Bushnell Magnetic Bore Sighter
By Chuck Hawks
Optical boresighters are handy devices. They are generally shaped roughly like a truncated cone, with an optical bell about 3.25" long. There is a lens in the big end--the end that points at the objective of the rifle's scope. Inside the boresighter there is a grid with heavier lines forming a cross at the center of the grid. The idea is to center the crosshairs of the scope on the center cross in the boresighter. Then the rifle has been boresighted and should at least hit the paper at 25 yards when you take it to the rifle range to actually zero it in.
Traditional boresighters, including those made by Bushnell in the past, have used a selection of expanding spuds that are inserted into the rifle's bore and tightened to hold the boresighter in place. But not any more.
The Bushnell Magnetic Boresighter looks just like the spud kind, but it sticks to the end of the gun barrel by means of a powerful magnetic strip below the optical bell of the device. This magnet held the boresighter firmly in place at the end of every rifle barrel on which I tried it, from .22 caliber to .50 caliber, including stainless steel barrels. It will also work on handguns and shotguns equipped with adjustable sights. It is simple and faster to use than the previous type of optical boresighter, and you will never be caught without the proper spud.
Bushnell claims that the Magnetic Boresighter can be used with red dot optical sights and even adjustable iron sights, as well as telescopic sights. It is designed to work with all magnifications, although higher magnification will allow the user to see more detail. I have used it with scopes ranging from 1x to 25x without a problem.
Needless to say, optical boresighting is simpler and faster than the old fashioned method of actually looking down the bore of a rifle at a distant object and adjusting the sights to align on that object. If you are interested, you can read about how to bore sight a rifle the old fashioned way in my article "How to Bore Sight a Rifle."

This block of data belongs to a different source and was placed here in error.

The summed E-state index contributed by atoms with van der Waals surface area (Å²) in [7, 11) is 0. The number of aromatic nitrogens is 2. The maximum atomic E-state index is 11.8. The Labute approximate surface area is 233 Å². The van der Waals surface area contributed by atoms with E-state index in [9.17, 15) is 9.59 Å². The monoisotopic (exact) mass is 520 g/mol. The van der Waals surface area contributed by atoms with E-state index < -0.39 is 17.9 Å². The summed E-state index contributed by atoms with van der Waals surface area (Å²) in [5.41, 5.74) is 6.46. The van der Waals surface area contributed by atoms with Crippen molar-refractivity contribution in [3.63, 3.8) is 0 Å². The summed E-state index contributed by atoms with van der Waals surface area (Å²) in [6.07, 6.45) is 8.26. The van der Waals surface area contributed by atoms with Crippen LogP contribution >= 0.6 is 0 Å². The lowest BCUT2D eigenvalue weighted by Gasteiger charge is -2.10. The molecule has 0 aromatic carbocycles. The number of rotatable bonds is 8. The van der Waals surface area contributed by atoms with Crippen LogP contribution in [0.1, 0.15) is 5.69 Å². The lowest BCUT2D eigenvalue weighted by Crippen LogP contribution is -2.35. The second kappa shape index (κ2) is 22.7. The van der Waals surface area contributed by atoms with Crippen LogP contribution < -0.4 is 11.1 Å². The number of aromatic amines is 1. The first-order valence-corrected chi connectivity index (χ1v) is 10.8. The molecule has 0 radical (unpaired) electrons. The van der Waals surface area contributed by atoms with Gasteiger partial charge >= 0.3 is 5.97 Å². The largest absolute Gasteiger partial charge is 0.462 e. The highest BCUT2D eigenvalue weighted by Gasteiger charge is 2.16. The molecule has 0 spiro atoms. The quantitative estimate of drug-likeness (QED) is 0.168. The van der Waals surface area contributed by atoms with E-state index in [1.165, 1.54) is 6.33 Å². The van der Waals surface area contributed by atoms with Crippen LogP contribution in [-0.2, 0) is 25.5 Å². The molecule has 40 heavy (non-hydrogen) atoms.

The Magnetic Boresighter is so easy to use that there are really only three steps involved, although Bushnell adds three additional steps (that are so obvious they should be unnecessary). Let me quote the Bushnell instruction sheet supplied with the device:
1) "Using the built-in magnet on the boresighter, attach the boresighter to the end of the barrel. The lens on the boresighter should be at roughly the same height as the bell of the scope."
2) "Look through the scope at the boresighter's crosshairs. This boresighter is designed to work at all magnifications, although higher magnification will let you see more detail."
3)"Adjust your crosshairs so that they point at the center of the grid."
4) "Remove the boresighter from the firearm"
5) "Shoot your firearm and make any final adjustments."
6) "Once you have zeroed your rifle, you can record your zero for reference by writing down where the crosshairs point on the grid. This way, if you ever want to check your zero without going to the range of if you install a different scope on that firearm, you can quickly get to exactly where that rifle shoots."
Steps 1 through 3 should get your firearm boresighted, but don't forget step #5. Bore sighted is not sighted-in. It may not (and probably won't) get you on the paper at 100 yards.
After boresighting, get to a range and do your initial shooting at 25 yards. If you have boresighted correctly your bullets should hit somewhere on the paper at that distance. If you are shooting a centerfire rifle, zero it dead on at 25 yards. Then move back to 100 yards. Now your bullets should be hitting the paper at 100 yards, and you can zero your rifle for its maximum point blank range, or however you prefer.
At this writing, the Bushnell Magnetic Boresighter sells for about $30 at the sporting goods department of my local discount department store. If you own several rifles, it is money well spent.
Copyright 2004, 2006 by Chuck Hawks. All rights reserved.